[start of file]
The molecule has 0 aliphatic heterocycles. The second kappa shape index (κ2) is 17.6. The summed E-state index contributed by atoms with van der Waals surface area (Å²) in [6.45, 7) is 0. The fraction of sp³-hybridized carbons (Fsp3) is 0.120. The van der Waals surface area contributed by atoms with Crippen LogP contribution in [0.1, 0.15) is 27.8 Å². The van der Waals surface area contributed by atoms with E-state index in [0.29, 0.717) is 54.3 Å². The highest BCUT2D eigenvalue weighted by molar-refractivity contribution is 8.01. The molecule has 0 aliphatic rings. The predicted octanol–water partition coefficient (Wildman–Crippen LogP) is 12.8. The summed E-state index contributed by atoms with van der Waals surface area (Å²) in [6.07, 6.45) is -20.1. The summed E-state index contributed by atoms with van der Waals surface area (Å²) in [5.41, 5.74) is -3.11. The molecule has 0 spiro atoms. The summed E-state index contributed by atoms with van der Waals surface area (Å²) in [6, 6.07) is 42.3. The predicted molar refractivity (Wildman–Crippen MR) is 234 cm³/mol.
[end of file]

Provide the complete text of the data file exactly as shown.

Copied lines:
The molecule has 0 aliphatic heterocycles. The second kappa shape index (κ2) is 17.6. The summed E-state index contributed by atoms with van der Waals surface area (Å²) in [6.45, 7) is 0. The fraction of sp³-hybridized carbons (Fsp3) is 0.120. The van der Waals surface area contributed by atoms with Crippen LogP contribution in [0.1, 0.15) is 27.8 Å². The van der Waals surface area contributed by atoms with E-state index in [0.29, 0.717) is 54.3 Å². The highest BCUT2D eigenvalue weighted by molar-refractivity contribution is 8.01. The molecule has 0 aliphatic rings. The predicted octanol–water partition coefficient (Wildman–Crippen LogP) is 12.8. The summed E-state index contributed by atoms with van der Waals surface area (Å²) in [6.07, 6.45) is -20.1. The summed E-state index contributed by atoms with van der Waals surface area (Å²) in [5.41, 5.74) is -3.11. The molecule has 0 spiro atoms. The summed E-state index contributed by atoms with van der Waals surface area (Å²) in [6, 6.07) is 42.3. The predicted molar refractivity (Wildman–Crippen MR) is 234 cm³/mol.